Dallas native Doug Wright has had one of the most peripatetic careers in modern theater. Yale educated, he won both the Pulitzer Prize and the Tony Award for his one-actor tour de force “I Am My Own Wife,” delved into the mind of Marquis de Sade in “Quills,” and updated Swedish playwright August Strindberg with the ominous “Creditors.” But he’s also received acclaim as the author of three musicals—all, coincidentally, adapted from films. “Grey Gardens” and “Hands on a Hardbody” were both based on documentaries, but the third was the essence of family-friendly fare: The Disney animated classic “The Little Mermaid.”
We caught up with Wright on the eve of “The Little Mermaid” opening for its latest tour at Fair Park Music Hall in Dallas, to chat about the process of keeping the charm of the source material while turning it into a modern, character-rich musical.
What was your association with the animated film before you got tapped to adapt it for stage?
I was already an adult when “The Little Mermaid” came out, but I was as enchanted as any young person. The story is a valentine to anyone who feels different or out of place. And the first time I curled up and watched the film, I was gob smacked by Alan Menken’s score—it was Broadway-worthy long before we ever mounted it there. I actively lobbied for the job, because I really wanted to adapt it.
The movie is a brisk 90 minutes with a half-dozen charming songs. What was the process like expanding that into a full-scale stage production? What was your process like working with the composers to integrate the old songs and find room for the new? Our producer, Tom Schumacher, had worked on the animated film, so we had access to all of the early notes and scripts. We turned to them. In early drafts, Triton and the wicked Ursula were actually brother and sister, so we borrowed that element for our version. And Alan was wonderfully generous about revisiting the material with a fresh mind, as long as we kept true to the late Howard Ashman’s richly idiosyncratic vision. Glenn Slater wrote vivid and insightful new lyrics, so at times it almost felt like crafting a new show.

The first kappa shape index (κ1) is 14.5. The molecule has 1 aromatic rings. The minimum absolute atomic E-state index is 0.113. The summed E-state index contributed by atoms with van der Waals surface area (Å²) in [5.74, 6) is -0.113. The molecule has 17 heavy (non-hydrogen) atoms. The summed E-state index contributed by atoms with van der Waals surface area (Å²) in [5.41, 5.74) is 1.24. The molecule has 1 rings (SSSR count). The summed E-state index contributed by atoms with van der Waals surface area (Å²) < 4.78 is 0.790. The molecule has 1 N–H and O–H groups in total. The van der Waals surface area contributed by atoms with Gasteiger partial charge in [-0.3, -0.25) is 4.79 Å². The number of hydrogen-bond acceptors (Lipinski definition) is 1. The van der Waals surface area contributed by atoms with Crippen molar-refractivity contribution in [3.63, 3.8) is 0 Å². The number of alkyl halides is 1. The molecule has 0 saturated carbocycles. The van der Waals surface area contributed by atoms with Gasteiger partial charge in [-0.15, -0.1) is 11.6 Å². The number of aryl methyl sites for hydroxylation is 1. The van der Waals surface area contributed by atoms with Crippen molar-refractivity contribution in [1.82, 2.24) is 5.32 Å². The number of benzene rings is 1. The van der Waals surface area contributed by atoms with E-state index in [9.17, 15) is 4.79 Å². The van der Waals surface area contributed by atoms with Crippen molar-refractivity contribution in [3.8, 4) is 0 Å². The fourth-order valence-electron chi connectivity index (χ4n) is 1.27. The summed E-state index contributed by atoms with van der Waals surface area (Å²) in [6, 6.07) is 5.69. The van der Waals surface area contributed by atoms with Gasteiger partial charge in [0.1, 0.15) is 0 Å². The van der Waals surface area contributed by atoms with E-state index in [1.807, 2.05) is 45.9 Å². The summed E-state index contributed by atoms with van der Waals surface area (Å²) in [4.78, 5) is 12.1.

As a writer, you are known for your character studies of complex personalities. How do you apply those skills to fantasy characters, honoring fans’ expectations while holding it up to your own standards? I wanted to make sure that Ariel, when she falls for Prince Eric, is captivated by more than just a pretty face. We made him an outsider in his own world, too; instead of ascending to the throne as expected, he wants to break free and sail the high seas. He’s no more at home on land than Ariel is “under the sea.” So they are both strangers in the worlds they inhabit, and that gives greater grist for a satisfying love story when they finally meet. And in Ariel’s final confrontation with Ursula, we felt she should save herself, not be rescued by a male figure. So we tinkered, to be sure. But hopefully we never violated the whimsical tone of the original.
A lot of the film is set underwater with fishy characters. As a playwright, how much do you put into conceiving how those things are executed, and how much do you just leave it to others to figure out? With all the creative minds at Disney Theatrical at our disposal, we were never overly prescriptive about how a certain character should look or operate onstage. We had a host of inventive designers to help solve those problems, so we were happy to cede to them!
“The Little Mermaid” runs March 11–27 at Fair Park Music Hall.